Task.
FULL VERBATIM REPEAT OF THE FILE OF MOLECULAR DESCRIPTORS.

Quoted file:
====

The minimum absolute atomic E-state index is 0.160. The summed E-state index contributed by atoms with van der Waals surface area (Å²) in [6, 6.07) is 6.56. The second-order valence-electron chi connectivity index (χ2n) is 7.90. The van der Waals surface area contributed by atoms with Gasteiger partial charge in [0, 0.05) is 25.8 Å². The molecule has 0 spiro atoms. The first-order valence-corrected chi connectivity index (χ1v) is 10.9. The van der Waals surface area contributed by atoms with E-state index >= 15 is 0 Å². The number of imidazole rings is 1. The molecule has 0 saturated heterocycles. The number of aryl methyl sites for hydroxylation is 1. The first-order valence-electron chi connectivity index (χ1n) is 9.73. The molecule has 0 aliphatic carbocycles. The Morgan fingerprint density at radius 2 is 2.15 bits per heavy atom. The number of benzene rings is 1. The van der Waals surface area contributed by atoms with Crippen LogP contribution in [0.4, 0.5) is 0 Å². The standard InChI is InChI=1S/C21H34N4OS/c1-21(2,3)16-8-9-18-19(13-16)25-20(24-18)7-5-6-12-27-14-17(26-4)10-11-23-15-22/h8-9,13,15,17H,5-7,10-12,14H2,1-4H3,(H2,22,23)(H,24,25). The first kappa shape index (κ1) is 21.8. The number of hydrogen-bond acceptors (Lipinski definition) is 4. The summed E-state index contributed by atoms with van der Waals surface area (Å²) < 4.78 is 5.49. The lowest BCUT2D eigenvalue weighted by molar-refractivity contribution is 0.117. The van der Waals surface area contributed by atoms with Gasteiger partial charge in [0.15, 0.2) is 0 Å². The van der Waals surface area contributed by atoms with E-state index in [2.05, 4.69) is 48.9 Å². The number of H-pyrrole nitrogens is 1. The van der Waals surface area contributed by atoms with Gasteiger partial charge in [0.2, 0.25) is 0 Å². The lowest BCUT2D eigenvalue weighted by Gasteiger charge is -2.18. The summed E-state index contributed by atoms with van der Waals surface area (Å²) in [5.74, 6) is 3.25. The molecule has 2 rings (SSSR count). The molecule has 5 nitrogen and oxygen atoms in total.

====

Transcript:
The minimum absolute atomic E-state index is 0.160. The summed E-state index contributed by atoms with van der Waals surface area (Å²) in [6, 6.07) is 6.56. The second-order valence-electron chi connectivity index (χ2n) is 7.90. The van der Waals surface area contributed by atoms with Gasteiger partial charge in [0, 0.05) is 25.8 Å². The molecule has 0 spiro atoms. The first-order valence-corrected chi connectivity index (χ1v) is 10.9. The van der Waals surface area contributed by atoms with E-state index >= 15 is 0 Å². The number of imidazole rings is 1. The molecule has 0 saturated heterocycles. The number of aryl methyl sites for hydroxylation is 1. The first-order valence-electron chi connectivity index (χ1n) is 9.73. The molecule has 0 aliphatic carbocycles. The Morgan fingerprint density at radius 2 is 2.15 bits per heavy atom. The number of benzene rings is 1. The van der Waals surface area contributed by atoms with Crippen LogP contribution in [0.4, 0.5) is 0 Å². The standard InChI is InChI=1S/C21H34N4OS/c1-21(2,3)16-8-9-18-19(13-16)25-20(24-18)7-5-6-12-27-14-17(26-4)10-11-23-15-22/h8-9,13,15,17H,5-7,10-12,14H2,1-4H3,(H2,22,23)(H,24,25). The first kappa shape index (κ1) is 21.8. The number of hydrogen-bond acceptors (Lipinski definition) is 4. The summed E-state index contributed by atoms with van der Waals surface area (Å²) < 4.78 is 5.49. The lowest BCUT2D eigenvalue weighted by molar-refractivity contribution is 0.117. The van der Waals surface area contributed by atoms with Gasteiger partial charge in [0.15, 0.2) is 0 Å². The van der Waals surface area contributed by atoms with E-state index in [2.05, 4.69) is 48.9 Å². The number of H-pyrrole nitrogens is 1. The van der Waals surface area contributed by atoms with Gasteiger partial charge in [0.2, 0.25) is 0 Å². The lowest BCUT2D eigenvalue weighted by Gasteiger charge is -2.18. The summed E-state index contributed by atoms with van der Waals surface area (Å²) in [5.74, 6) is 3.25. The molecule has 2 rings (SSSR count). The molecule has 5 nitrogen and oxygen atoms in total.